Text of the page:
Higher percentage of cold-water incidents are fatal in the fall/winter
Some people in Minnesota have put away their boats for the year, but plenty of others will squeeze out every bit they can of the open-water season, whether they’re chasing game, targeting fish or paddling lakes and rivers.
To anyone on or around the water this fall, the Minnesota Department of Natural Resources offers this reminder: Your safety is your responsibility. With water temperatures consistently dropping, unexpected falls into the water are more likely to end in tragedy because even strong swimmers can become incapacitated quickly in cold water. Coupled with fewer people on the water to potentially help in an emergency, it’s vital that people take steps to ensure their safety.
While more boating-related accidents happen during the busy summer, a higher percentage of cold-water incidents are fatal and survival rates drop drastically.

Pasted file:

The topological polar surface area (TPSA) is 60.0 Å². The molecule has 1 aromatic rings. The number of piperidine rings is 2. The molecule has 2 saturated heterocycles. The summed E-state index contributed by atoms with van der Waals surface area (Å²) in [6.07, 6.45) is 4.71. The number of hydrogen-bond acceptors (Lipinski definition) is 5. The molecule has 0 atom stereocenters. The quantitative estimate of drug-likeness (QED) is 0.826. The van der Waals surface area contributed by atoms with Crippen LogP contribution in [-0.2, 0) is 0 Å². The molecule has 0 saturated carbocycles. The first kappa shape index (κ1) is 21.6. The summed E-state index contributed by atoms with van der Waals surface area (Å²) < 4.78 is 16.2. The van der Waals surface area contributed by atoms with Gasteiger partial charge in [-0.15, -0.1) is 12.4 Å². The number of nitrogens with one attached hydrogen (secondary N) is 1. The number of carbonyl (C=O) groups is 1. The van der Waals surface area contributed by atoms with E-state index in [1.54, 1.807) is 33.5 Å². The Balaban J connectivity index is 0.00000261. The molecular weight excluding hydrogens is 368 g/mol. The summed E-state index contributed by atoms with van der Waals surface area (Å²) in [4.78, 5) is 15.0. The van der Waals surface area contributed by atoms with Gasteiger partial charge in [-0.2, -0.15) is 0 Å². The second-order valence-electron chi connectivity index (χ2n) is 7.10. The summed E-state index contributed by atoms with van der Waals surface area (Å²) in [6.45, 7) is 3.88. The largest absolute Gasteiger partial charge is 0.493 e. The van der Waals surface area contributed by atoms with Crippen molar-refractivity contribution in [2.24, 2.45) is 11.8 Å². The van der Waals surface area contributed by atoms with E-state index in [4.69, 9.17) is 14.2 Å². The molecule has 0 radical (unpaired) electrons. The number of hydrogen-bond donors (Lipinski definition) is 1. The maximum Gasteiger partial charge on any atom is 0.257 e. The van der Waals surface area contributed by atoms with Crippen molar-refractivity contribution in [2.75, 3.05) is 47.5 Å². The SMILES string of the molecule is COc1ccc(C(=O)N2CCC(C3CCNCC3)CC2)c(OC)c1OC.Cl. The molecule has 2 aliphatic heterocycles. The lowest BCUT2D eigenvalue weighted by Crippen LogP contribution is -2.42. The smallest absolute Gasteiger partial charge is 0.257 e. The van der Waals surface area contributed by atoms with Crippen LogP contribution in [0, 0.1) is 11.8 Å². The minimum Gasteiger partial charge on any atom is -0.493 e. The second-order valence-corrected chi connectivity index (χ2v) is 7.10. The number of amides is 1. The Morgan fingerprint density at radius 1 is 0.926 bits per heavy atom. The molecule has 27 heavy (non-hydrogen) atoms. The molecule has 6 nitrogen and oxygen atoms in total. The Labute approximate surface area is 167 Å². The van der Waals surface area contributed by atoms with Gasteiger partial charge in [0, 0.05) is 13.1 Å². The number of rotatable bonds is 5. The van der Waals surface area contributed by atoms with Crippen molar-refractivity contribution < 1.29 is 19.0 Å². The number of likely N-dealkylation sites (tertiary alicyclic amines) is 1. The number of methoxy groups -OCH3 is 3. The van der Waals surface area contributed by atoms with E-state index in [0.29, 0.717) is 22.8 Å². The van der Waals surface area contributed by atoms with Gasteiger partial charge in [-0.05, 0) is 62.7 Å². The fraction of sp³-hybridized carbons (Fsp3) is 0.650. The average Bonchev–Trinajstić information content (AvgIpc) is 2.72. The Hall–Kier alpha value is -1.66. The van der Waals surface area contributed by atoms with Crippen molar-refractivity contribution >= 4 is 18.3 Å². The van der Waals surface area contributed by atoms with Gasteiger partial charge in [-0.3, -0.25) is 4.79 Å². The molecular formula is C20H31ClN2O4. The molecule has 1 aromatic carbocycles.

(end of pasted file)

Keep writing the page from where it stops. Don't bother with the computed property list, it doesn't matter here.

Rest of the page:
“The water this time of year is unforgiving,” said Capt. Adam Block, DNR boating law administrator. “Taking safety precautions is the best way to ensure a day on the water doesn’t turn tragic.”
The easiest and most effective way to stay safe and survive a fall into the water is to wear a life jacket (foam is better than inflatable during the cold-water season), not just have one along.
People can reduce the likelihood of a fall overboard by distributing weight evenly in the boat and abiding by the manufacturer’s weight limits. Having a means of communication is important, too, as is making sure other people are aware where you’re going and when you plan to return. Changes in weather that result in shifting winds and storms can also lead to a treacherous situation, so it’s vital for anglers and hunters to keep an eye to the sky.
In addition to staying safe on the water, people who are hunting should always follow the four rules of firearms safety: Treat each firearm as if it is loaded; always control the muzzle of your firearm; be sure of your target and what is beyond; and keep your finger off the trigger and outside the trigger guard until you’re ready to shoot.
For more information, including how to survive a fall into cold water, visit the Minnesota DNR’s cold water safety webpage.